Chris O’Meara/Associated Press
As the reality set in for the Ohio State faithful Monday, a simple look at the box score explained the story.
Alabama quarterback Mac Jones had 342 yards and four touchdowns, and running back Najee Harris had accounted for 111 yards and two scores. Wide receiver DeVonta Smith—the Heisman Trophy winner—had caught 12 passes for 215 yards and three scores.
While the Buckeyes surely thought of their missed opportunities, the Crimson Tide didn’t have time to celebrate. They needed to head to the locker room first.
After all, there were still 30 minutes to play in the national championship game.
For one last evening, the Alabama offense was unstoppable.
The nation’s most efficient attack put up 7.5 yards per play in a 52-24 triumph. The dominant performance provided a fitting end to a spectacular year for this unit—an incredible collection of players and coaches who are now largely set for new destinations.
Smith, a senior, is a potential top-10 NFL draft pick. Despite missing the second half with a finger injury, he ended the 2020 season as the nation’s leader in receptions, yards and touchdowns.
Jones and Harris will likely join Smith as first-round selections. Jones finished 36-of-45 with 464 yards and five touchdowns to zero interceptions, while Harris rushed for 79 yards, caught seven passes for 79 yards and totaled three scores.
Lynne Sladky/Associated Press
For good measure, Jaylen Waddle returned from what was once thought to be a season-ending ankle injury to play a limited role, catching three passes for 34 yards. He’s also a likely first-rounder.
The NCAA is not counting 2020 as a year of eligibility because of the coronavirus pandemic, so all four must declare for the draft. They’ll leave, though, along with senior linemen Alex Leatherwood, Deonte Brown and Landon Dickerson.
Coordinator Steve Sarkisian is gone, too.
The former boss at Washington and USC, he accepted an offer Jan. 2 to become the head coach at Texas. On his final day with Alabama, Sark called a perfect game that put his players’ extraordinary skills on display.
Some of it was simple. On two 4th-and-1 plays in the red zone, Jones handed Harris the ball. Neither call deserves much praise, yet after a weekend full of NFL teams that played scared, it was refreshing that the Tide were aggressive early.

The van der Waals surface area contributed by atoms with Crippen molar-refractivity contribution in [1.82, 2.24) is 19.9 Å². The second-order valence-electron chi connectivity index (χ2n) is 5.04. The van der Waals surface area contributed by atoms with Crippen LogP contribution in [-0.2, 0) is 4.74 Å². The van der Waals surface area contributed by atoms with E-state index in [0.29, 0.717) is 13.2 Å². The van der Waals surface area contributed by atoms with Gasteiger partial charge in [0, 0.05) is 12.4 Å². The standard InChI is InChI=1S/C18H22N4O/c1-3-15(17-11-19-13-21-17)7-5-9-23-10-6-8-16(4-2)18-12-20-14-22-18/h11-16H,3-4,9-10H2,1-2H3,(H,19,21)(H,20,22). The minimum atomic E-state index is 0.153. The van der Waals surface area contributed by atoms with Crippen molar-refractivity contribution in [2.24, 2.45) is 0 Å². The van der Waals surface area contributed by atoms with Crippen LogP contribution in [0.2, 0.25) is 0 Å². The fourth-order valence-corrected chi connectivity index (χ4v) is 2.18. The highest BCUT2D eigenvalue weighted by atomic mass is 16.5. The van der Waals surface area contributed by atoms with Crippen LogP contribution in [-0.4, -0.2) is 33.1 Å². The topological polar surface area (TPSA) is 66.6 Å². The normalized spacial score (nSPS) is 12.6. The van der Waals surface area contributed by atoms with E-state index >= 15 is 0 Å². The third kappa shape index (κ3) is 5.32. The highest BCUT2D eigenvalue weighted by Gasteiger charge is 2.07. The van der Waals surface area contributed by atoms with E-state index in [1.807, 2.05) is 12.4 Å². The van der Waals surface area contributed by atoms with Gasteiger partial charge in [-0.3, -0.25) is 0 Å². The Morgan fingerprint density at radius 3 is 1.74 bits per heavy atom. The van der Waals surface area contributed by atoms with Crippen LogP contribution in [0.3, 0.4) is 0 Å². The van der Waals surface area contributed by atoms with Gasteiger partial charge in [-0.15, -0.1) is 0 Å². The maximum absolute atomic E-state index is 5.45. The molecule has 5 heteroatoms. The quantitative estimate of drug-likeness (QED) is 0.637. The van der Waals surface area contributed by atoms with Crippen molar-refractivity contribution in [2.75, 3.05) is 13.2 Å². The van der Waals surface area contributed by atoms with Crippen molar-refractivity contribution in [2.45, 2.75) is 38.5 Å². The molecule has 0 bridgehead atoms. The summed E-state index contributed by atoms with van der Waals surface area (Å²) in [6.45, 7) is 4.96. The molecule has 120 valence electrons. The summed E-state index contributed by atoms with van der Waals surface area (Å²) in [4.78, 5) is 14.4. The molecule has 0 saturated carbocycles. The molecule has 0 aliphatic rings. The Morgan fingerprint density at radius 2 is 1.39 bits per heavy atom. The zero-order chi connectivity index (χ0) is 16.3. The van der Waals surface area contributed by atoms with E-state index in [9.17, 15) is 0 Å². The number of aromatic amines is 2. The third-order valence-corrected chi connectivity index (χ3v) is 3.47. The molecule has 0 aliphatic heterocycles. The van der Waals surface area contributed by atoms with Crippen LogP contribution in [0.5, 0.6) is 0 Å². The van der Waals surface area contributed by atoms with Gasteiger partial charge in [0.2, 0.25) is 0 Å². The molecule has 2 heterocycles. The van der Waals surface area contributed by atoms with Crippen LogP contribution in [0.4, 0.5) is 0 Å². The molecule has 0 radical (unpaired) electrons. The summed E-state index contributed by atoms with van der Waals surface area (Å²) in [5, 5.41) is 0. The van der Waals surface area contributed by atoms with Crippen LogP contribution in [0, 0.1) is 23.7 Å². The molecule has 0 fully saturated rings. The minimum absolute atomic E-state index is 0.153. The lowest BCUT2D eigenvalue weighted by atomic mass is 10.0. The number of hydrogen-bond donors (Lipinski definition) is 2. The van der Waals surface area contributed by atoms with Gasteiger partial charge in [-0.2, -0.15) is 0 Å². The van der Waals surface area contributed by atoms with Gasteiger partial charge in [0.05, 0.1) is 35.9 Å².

Sarkisian stuck to the basics, leaning on run-pass options, screens, play-action rollouts and zone-beaters. Ohio State played to its Cover 1-Cover 3 identity, so much of that was expected.
But Alabama also utilized some nasty schemes to score its touchdowns.
In the first quarter, Sarkisian sent Smith in motion, pulling two defenders across the field. Smith, though, reversed direction and sprinted away from safety Josh Proctor—who also needed to recognize a crosser from the opposite side.
It fomented chaos for the Buckeyes and created an effortless touchdown. Pretty good combination, no?
Later in the first half, Sarkisian dialed up another simple-for-Alabama-but-taxing-for-Ohio State call.
Smith went in motion, changed direction twice and sprinted for the right corner of the end zone. By doing so, he beat cornerback Sevyn Banks even before the snap. Jones hit Smith in stride, and he waltzed in.
That play was planned for a short-yardage scoring situation, but, more importantly, it gave Smith an ideal matchup. The latter point is most important for any play-caller, and Sark constantly arranged similar scenarios throughout the game.
Just look at Smith’s third touchdown.
Sarkisian knew Ohio State’s reliance on Cover 3 meant he could get Smith on a linebacker. Tuf Borland found himself in the nauseating matchup. It’s not his fault he followed the defensive call, but Borland had absolutely no chance.
Sark stressed the Buckeyes with jet motions, fake bubble screens, fake bubbles to wheel routes and on and on. He called a brilliant game in his Alabama finale.
But as Smith and Sarkisian deservingly landed the headline, Jones and Harris thrived, too. One play illustrated the impact they had.
On the Tide’s third possession, Ohio State linebacker Baron Browning forced and recovered a fumble after a perfectly timed blitz. On the next drive, Browning executed another blitz. But this time, Jones saw the pressure and lofted a pass to Harris, who made two defenders miss and scored his second touchdown.
No matter what Ohio State did, Sarkisian had an answer. His solutions, though, revolved around his playmakers.
And the Buckeyes could not stop Smith, Jones or Harris.
They’re in good company, of course. All three players finished in the top five in Heisman voting. No defense kept Alabama under six yards per play, and the Crimson Tide averaged 48.5 points per game en route to a 13-0 record and their sixth national championship in 12 years.
Barring a handful of stunning decisions, the offense will be substantially different next season. Alabama isn’t thin on talent considering 5-star talent Bryce Young will replace Jones and John Metchie III will lead the receiving corps. Still, it will field an overhauled unit led by new coordinator Bill O’Brien.
That is coming, but it can wait.
For one final night, the Crimson Tide were overwhelming. Smith, Jones, Harris, Sarkisian and Co. will leave the Capstone as the offense that couldn’t be stopped.
Follow Bleacher Report college football writer David Kenyon on Twitter @Kenyon19_BR.